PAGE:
4 Min Read
* S&P ASX/200 dips 0.4 pct, banking sector drags
* Gold surges 3 pct overnight to buoy some miners (Adds analysis, quotes, stocks on the move)
By Thuy Ong and Naomi Tajitsu
SYDNEY/WELLINGTON, June 20 (Reuters) - Australian shares stepped back on Thursday after posting their biggest one-day gain in six months in the previous session, with the crisis in Iraq putting a bit of a dampener although a surge in gold helped to contain broad market losses.
President Barack Obama said on Thursday he was sending up to 300 U.S. military advisers to Iraq but stressed the need for a political solution to the Iraqi crisis as government forces battled Sunni rebels for control of the country's biggest refinery.
The financial sector was the biggest drag on the market. Commonwealth Bank of Australia, the biggest bank by market capitalisation, lost 0.5 percent, and Westpac Banking Corp declined 0.4 percent.
The S&P/ASX 200 index fell 27.2 points, or 0.5 percent, to 5,441.0 by 0235 GMT. The benchmark surged 1.6 percent on Thursday, its biggest one-day percentage gain since December 19, spurred by the U.S. Federal Reserve's upbeat assessment of the economy and a commitment to keep rates low for some time to come.
For the week, the market is on track to add 0.7 percent.
A handful of defensives also pulled back, led by top telecommunications provider Telstra Corporation Ltd falling 1 percent.
"I think a bit of moderation today is not a terrible thing," said Scott Schuberg, CEO at Rivkin Securities. "There is a lot of support at the 5,400 level so long as we stay elevated above that we can look for a resumption of the uptrend."
Helping to steady the market somewhat, gold miners rallied after bullion surged over 3 percent for its best day in eight months overnight. The Fed's lack of commitment to raise interest rates and continued tensions in the Middle East unleashed a wave of short covering in the yellow metal.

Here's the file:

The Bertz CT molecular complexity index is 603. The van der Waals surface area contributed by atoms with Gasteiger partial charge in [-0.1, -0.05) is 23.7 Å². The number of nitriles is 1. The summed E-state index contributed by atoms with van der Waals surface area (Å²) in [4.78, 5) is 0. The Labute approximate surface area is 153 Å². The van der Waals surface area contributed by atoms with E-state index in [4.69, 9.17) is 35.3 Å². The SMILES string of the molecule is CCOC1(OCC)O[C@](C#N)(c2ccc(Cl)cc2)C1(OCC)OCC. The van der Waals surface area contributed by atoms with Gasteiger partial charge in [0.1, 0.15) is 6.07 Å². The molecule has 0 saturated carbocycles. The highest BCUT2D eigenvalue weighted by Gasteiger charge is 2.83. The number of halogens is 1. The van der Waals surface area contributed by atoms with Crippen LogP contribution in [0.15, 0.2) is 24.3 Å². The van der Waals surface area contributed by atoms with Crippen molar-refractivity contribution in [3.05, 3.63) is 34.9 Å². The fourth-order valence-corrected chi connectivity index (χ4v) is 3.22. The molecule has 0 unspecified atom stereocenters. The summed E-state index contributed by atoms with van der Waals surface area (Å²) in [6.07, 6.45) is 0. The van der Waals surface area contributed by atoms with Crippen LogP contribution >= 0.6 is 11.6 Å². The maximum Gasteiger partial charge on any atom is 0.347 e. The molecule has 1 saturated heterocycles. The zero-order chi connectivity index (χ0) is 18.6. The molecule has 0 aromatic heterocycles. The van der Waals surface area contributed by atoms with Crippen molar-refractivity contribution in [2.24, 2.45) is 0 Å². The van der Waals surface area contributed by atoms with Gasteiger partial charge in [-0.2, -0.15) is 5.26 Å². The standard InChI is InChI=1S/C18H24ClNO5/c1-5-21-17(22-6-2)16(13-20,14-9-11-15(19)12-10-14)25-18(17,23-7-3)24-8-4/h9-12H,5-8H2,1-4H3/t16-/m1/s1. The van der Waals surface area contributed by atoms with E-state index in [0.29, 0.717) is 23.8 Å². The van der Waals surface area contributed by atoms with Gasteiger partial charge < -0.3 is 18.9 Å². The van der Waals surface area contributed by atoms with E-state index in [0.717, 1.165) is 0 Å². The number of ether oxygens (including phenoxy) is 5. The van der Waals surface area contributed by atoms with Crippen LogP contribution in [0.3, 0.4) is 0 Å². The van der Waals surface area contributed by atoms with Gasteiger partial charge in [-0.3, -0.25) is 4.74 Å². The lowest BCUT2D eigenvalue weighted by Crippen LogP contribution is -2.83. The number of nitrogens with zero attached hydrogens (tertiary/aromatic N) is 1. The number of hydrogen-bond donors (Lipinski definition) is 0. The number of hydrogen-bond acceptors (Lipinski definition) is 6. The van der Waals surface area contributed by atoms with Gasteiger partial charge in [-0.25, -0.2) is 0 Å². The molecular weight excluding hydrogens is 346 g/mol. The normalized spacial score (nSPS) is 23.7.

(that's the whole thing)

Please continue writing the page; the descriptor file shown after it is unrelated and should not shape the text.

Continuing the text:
Australia's top gold miner Newcrest Mining Ltd jumped 4.5 percent to mid-April highs of A$10.87, while Regis Resources Ltd rose 4 percent.
Westfield Group and Westfield Retail Trust were in a trading halt as the world's biggest retail property group was cleared to split its business after shareholders voted in favour of the move.
Ten Network Holdings Ltd tumbled 8.5 percent to A$0.25, its lowest price since early April, extending its fall after the embattled network issued a profit warning the previous day.
New Zealand's benchmark NZX-50 index slipped 34.44 points to 5,157.72, as retailer Warehouse Group sank as much as around 8 percent, hitting a 1-1/2-year low of NZ$3.01, after it cut its full-year profit forecast.
Corporate software developer Diligent Board Member Services fell 3.7 percent to NZ$4.40, retreating from a NZ$4.70 hit in early trade, as first-quarter results showed a slowdown in revenue growth.
"There's some money getting pulled out of the market to make room for the new issues," said James Smalley, director of Hamilton Hindin Greene in Christchurch.
Travel software developer Serko priced its upcoming share offer at NZ$1.10 per share, before it lists on the stock exchange next week.
Editing by Shri Navaratnam